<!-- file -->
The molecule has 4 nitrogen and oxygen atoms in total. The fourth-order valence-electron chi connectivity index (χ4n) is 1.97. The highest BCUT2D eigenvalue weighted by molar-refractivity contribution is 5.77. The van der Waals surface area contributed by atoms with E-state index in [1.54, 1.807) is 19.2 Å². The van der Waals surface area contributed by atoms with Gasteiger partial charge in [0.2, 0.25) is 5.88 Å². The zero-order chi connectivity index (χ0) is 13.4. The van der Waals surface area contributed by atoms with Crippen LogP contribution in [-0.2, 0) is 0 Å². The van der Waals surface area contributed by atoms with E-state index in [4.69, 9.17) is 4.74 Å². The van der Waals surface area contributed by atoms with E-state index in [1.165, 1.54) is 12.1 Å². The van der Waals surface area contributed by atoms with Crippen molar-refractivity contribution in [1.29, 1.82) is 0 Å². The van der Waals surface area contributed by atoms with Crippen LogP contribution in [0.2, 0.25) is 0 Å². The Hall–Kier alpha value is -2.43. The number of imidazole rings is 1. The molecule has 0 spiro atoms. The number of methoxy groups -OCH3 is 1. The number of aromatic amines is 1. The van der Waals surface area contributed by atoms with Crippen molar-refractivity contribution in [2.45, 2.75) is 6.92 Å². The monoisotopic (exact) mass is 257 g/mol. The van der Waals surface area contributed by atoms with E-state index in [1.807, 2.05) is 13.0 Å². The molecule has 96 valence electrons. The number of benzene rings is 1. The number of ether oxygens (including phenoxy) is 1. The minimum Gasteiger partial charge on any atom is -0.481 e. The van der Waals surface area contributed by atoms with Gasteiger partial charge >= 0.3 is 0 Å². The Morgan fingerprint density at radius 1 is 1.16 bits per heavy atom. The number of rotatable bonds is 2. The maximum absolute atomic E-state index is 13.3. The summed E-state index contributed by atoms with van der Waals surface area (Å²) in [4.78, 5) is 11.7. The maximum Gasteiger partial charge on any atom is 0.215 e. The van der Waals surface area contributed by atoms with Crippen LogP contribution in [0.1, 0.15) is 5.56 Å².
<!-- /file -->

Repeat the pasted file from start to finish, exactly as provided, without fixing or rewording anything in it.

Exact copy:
The molecule has 4 nitrogen and oxygen atoms in total. The fourth-order valence-electron chi connectivity index (χ4n) is 1.97. The highest BCUT2D eigenvalue weighted by molar-refractivity contribution is 5.77. The van der Waals surface area contributed by atoms with E-state index in [1.54, 1.807) is 19.2 Å². The van der Waals surface area contributed by atoms with Gasteiger partial charge in [0.2, 0.25) is 5.88 Å². The zero-order chi connectivity index (χ0) is 13.4. The van der Waals surface area contributed by atoms with Crippen LogP contribution in [-0.2, 0) is 0 Å². The van der Waals surface area contributed by atoms with E-state index in [4.69, 9.17) is 4.74 Å². The van der Waals surface area contributed by atoms with E-state index in [1.165, 1.54) is 12.1 Å². The van der Waals surface area contributed by atoms with Crippen molar-refractivity contribution in [1.29, 1.82) is 0 Å². The van der Waals surface area contributed by atoms with Crippen LogP contribution in [0.2, 0.25) is 0 Å². The Hall–Kier alpha value is -2.43. The number of imidazole rings is 1. The molecule has 0 spiro atoms. The number of methoxy groups -OCH3 is 1. The number of aromatic amines is 1. The van der Waals surface area contributed by atoms with Crippen molar-refractivity contribution in [2.45, 2.75) is 6.92 Å². The monoisotopic (exact) mass is 257 g/mol. The van der Waals surface area contributed by atoms with E-state index in [1.807, 2.05) is 13.0 Å². The molecule has 96 valence electrons. The number of benzene rings is 1. The number of ether oxygens (including phenoxy) is 1. The minimum Gasteiger partial charge on any atom is -0.481 e. The van der Waals surface area contributed by atoms with Gasteiger partial charge >= 0.3 is 0 Å². The Morgan fingerprint density at radius 1 is 1.16 bits per heavy atom. The number of rotatable bonds is 2. The maximum absolute atomic E-state index is 13.3. The summed E-state index contributed by atoms with van der Waals surface area (Å²) in [4.78, 5) is 11.7. The maximum Gasteiger partial charge on any atom is 0.215 e. The van der Waals surface area contributed by atoms with Crippen LogP contribution in [0.1, 0.15) is 5.56 Å².